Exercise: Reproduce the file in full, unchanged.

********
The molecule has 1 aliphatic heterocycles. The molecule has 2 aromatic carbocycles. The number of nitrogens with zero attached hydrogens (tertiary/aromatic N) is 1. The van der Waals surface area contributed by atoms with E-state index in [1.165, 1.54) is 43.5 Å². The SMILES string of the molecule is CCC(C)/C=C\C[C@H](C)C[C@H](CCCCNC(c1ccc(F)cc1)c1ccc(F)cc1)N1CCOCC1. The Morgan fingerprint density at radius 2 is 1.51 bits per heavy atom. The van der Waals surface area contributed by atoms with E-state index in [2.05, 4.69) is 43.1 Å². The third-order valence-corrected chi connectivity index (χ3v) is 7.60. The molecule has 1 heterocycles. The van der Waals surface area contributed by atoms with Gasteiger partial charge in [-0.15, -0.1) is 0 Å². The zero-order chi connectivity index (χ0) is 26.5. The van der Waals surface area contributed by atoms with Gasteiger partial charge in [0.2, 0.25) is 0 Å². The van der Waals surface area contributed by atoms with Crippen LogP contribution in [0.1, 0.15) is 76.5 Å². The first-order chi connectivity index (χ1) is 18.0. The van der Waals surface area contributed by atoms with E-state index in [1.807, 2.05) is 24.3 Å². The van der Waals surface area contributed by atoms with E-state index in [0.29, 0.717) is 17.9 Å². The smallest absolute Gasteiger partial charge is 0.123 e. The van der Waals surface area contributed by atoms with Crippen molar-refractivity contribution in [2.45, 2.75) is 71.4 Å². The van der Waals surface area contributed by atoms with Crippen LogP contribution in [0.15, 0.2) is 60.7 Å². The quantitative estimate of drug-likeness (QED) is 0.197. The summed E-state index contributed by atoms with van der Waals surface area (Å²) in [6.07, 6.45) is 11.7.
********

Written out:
The molecule has 1 aliphatic heterocycles. The molecule has 2 aromatic carbocycles. The number of nitrogens with zero attached hydrogens (tertiary/aromatic N) is 1. The van der Waals surface area contributed by atoms with E-state index in [1.165, 1.54) is 43.5 Å². The SMILES string of the molecule is CCC(C)/C=C\C[C@H](C)C[C@H](CCCCNC(c1ccc(F)cc1)c1ccc(F)cc1)N1CCOCC1. The Morgan fingerprint density at radius 2 is 1.51 bits per heavy atom. The van der Waals surface area contributed by atoms with E-state index in [2.05, 4.69) is 43.1 Å². The third-order valence-corrected chi connectivity index (χ3v) is 7.60. The molecule has 1 heterocycles. The van der Waals surface area contributed by atoms with Gasteiger partial charge in [-0.15, -0.1) is 0 Å². The zero-order chi connectivity index (χ0) is 26.5. The van der Waals surface area contributed by atoms with Gasteiger partial charge in [0.2, 0.25) is 0 Å². The van der Waals surface area contributed by atoms with Crippen LogP contribution in [0.1, 0.15) is 76.5 Å². The first-order chi connectivity index (χ1) is 18.0. The van der Waals surface area contributed by atoms with E-state index in [1.807, 2.05) is 24.3 Å². The van der Waals surface area contributed by atoms with E-state index in [0.29, 0.717) is 17.9 Å². The smallest absolute Gasteiger partial charge is 0.123 e. The van der Waals surface area contributed by atoms with Crippen molar-refractivity contribution in [2.45, 2.75) is 71.4 Å². The van der Waals surface area contributed by atoms with Crippen LogP contribution in [0.15, 0.2) is 60.7 Å². The quantitative estimate of drug-likeness (QED) is 0.197. The summed E-state index contributed by atoms with van der Waals surface area (Å²) in [6.07, 6.45) is 11.7.